A law enforcement officer who encounters someone who is openly carrying a firearm is going to conduct an analysis as indicated in
T

erry v. Ohio, 392 U.S. 1, 88 S. Ct. 1868, 20 L. Ed. 2d 889 (1968),

unless the officer already has probable cause to arrest.  Of course a law enforcement officer is free to speak with whoever he or she choose.  However, that person is also free to not speak back or answer questions.  Once the individual is no longer free to leave, a law enforcement officer would need articulable probable cause to arrest.

I think it is also important to note that one is not guilty of trespass (LSA 14:63) as long as you have express, legal, or implied authority to enter or remain on the property.  A business, by the very nature of being open, impliedly invites people in.  However, that authorization can be revoked at which time it could be a violation of LSA 14:63 to remain.  In the context of this discussion, if an individual was lawfully carrying a firearm openly, it would be legal to walk into the local grocery (as long as it didn’t violate some other law like being too close to a school or in a firearm-free zone).  However, if the store rescinds whatever authorization that person had to enter the store, then it could be a violation of LSA 14:63 to remain on the property (or return later).

The Louisiana Open Carry Awareness League provides these guidelines regarding open carry in Louisiana.  While this is obviously a special interest group, the FAQ’s appear to be decent explanations of the law.

If anyone has anything they would like to add to this discussion, please feel free to comment or let me know directly.  This is in no way meant to be a political statement on my part.  It is simply a recitation of the law as I understand it to be currently and is intended for those tasked with enforcing the law.

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10 thoughts on “Open Carry in Louisiana

  1. A Terry stop requires reasonable suspicion that a crime has been, is, or is about to be committed. Generally, plain view carry isn’t a crime (in Louisiana); thus, absent additional info/indicia of a crime, plain view does NOT create reasonable suspicion. Doing a Terry stop without reasonable suspicion can land the leo, and the department, in court. Be careful, and good luck.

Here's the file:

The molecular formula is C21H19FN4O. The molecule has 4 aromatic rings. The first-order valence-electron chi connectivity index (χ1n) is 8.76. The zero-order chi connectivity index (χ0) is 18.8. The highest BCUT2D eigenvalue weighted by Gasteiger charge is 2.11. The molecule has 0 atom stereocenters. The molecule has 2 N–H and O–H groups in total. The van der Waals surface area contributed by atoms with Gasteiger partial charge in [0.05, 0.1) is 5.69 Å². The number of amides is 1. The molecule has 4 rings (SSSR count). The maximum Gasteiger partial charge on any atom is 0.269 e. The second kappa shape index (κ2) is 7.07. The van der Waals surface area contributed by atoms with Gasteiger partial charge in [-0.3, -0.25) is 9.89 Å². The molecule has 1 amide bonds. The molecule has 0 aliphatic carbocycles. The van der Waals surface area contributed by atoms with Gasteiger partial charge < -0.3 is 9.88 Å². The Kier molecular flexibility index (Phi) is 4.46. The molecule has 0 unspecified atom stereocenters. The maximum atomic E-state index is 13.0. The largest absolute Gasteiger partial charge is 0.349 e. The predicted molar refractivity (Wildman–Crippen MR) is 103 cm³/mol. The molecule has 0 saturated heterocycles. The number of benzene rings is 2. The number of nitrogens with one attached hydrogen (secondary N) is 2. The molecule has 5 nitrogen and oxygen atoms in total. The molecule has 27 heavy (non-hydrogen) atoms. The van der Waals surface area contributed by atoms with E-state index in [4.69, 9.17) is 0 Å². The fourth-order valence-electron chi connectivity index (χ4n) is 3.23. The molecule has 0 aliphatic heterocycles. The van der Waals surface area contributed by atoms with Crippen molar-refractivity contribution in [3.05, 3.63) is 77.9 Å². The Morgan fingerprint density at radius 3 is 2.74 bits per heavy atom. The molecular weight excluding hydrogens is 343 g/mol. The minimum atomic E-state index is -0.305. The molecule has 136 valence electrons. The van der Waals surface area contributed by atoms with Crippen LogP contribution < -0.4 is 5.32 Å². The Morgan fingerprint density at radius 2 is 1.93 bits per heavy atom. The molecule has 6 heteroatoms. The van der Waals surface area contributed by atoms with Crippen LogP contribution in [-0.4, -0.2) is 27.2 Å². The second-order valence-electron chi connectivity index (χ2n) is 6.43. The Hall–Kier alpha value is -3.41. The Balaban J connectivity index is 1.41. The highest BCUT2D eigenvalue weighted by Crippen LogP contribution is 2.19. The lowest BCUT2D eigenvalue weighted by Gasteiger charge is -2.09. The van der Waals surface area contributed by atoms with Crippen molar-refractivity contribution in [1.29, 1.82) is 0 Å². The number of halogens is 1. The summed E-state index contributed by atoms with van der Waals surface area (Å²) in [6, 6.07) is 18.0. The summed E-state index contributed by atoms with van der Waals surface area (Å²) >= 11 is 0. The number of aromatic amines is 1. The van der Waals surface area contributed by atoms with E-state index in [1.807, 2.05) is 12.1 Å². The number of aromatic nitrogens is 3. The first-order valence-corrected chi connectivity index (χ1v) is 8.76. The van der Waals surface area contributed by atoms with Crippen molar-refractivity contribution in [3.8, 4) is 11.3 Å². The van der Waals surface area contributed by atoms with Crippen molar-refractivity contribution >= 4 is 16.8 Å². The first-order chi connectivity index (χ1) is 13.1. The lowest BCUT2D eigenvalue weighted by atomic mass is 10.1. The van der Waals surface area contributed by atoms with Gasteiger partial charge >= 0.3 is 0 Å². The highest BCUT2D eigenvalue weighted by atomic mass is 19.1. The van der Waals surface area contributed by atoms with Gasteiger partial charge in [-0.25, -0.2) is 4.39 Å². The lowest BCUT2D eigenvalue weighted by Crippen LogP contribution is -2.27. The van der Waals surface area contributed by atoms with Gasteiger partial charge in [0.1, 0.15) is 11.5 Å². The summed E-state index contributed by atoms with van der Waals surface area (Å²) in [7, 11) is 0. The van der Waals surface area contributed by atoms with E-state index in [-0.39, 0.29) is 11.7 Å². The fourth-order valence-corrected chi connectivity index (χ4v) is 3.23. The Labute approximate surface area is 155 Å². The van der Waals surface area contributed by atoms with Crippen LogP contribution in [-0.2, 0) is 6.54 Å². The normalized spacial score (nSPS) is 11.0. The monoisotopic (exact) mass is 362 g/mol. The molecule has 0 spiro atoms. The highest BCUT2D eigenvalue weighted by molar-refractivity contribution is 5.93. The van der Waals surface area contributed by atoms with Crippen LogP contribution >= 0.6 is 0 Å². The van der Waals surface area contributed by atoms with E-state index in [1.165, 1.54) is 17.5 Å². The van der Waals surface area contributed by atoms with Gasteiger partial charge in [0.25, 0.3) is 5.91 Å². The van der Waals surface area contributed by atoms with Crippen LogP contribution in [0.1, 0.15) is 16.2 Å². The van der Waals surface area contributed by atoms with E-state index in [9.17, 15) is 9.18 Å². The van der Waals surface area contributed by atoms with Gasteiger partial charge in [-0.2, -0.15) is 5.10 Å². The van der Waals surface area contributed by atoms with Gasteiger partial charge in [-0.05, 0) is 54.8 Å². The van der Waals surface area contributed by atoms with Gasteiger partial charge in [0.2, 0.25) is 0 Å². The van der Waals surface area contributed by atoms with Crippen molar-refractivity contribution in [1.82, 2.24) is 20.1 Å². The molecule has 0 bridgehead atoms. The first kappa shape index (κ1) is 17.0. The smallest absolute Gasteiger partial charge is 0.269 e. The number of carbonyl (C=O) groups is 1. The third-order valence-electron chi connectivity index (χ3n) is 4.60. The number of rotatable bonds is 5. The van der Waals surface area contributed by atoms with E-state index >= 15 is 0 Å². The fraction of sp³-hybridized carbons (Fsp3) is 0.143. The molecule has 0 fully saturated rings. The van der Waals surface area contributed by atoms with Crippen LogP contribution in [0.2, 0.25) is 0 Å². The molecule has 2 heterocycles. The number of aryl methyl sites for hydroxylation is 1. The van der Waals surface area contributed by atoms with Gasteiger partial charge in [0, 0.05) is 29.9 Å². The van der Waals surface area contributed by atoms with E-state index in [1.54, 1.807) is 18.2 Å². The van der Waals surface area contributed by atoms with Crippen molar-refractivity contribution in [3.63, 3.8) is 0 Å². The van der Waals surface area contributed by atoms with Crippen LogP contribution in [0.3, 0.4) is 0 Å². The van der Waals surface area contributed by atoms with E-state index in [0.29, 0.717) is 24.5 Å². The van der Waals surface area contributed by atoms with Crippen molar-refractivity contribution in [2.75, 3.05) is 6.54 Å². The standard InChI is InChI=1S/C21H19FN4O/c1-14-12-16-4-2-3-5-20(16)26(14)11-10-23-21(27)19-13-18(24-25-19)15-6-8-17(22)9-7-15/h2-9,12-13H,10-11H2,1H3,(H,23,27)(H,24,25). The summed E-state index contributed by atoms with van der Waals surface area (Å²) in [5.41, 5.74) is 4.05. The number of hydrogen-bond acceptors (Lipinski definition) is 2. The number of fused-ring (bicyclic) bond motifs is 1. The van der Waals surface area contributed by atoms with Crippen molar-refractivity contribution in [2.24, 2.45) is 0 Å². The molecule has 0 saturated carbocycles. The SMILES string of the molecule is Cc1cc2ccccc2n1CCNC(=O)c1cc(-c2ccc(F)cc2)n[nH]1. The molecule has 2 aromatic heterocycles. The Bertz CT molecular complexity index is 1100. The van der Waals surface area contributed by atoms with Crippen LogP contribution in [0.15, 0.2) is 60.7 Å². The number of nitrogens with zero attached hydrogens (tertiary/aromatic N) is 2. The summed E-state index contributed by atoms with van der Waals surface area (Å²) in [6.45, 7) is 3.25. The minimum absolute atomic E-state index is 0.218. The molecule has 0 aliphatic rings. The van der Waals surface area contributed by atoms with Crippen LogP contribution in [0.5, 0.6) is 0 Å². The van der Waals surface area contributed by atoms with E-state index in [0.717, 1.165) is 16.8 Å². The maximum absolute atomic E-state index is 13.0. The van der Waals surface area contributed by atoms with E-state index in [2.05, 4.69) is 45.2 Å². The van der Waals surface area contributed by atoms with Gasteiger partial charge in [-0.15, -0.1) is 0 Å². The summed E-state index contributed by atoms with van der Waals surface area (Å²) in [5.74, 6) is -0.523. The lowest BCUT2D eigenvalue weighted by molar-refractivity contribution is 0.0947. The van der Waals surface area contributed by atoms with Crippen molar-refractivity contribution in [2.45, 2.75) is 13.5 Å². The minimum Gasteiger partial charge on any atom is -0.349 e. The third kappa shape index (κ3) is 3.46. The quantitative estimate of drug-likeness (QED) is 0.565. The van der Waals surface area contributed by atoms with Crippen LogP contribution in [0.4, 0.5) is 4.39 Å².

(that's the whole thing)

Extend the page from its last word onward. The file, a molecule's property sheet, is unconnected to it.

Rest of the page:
2. I have been carrying openly for many years. I have had my LEO encounters, always ended well. Even in other states. Normally it’s behavior that alarms people, but not always. Sometimes they are just plain ignorant. I have many stories dealing with it. I prefer open carry. All my permits expired years ago.

    • Yes Leonard you are very right. I am from Texas but I work in Eunice. I found out about open carry some time back. Just to be on the safe side before I opened carried, I called the Eunice police department and asked questions concerning legal issues on open carry. A very well informed officer (Sargeant Dunn) there told me everything I already knew about OC. Fifteen minutes later at a gas station I asked a Sheriff sitting in his car and he said there is no open carry in Louisiana, and this was not the wild west and really did not know where I got this bad information. The only thing he was right on was the permit for concealed. So yes its very sad that some LEO’s don’t know and it would be logical to think concerning guns especially they should be experts on this field. I want to thank the gun organizations out there for educating and informing about OC laws awareness. God bless the Bayou State, Amen.

      • Thank You. I really appreciate your response. I now live in Little Rock, Arkansas I am still a member of LOCAL. For more information go the website laopencarry.org this will help you tremendously. Have a great day.

  3. More of a question than a comment. If I Carry my 1911 in a horizontal shoulder rig the grip of the pistol is visible from the front & the barrel/slide is visible from the back. The only part that’s covers by my arm is the part that is covered by the holster. The opposit side has a pouch for 2 mags which are used. So my question is…If I do not wear a cover garment & the Shoulder rig is visible as well as the gun as described, would that pass for open carry or because part of the pistol is under my arm is it considered concealed? From what you’ve written of the law it seems concealed would be the answer although I wish otherwise as I find the shoulder rig more convenient & comfortable.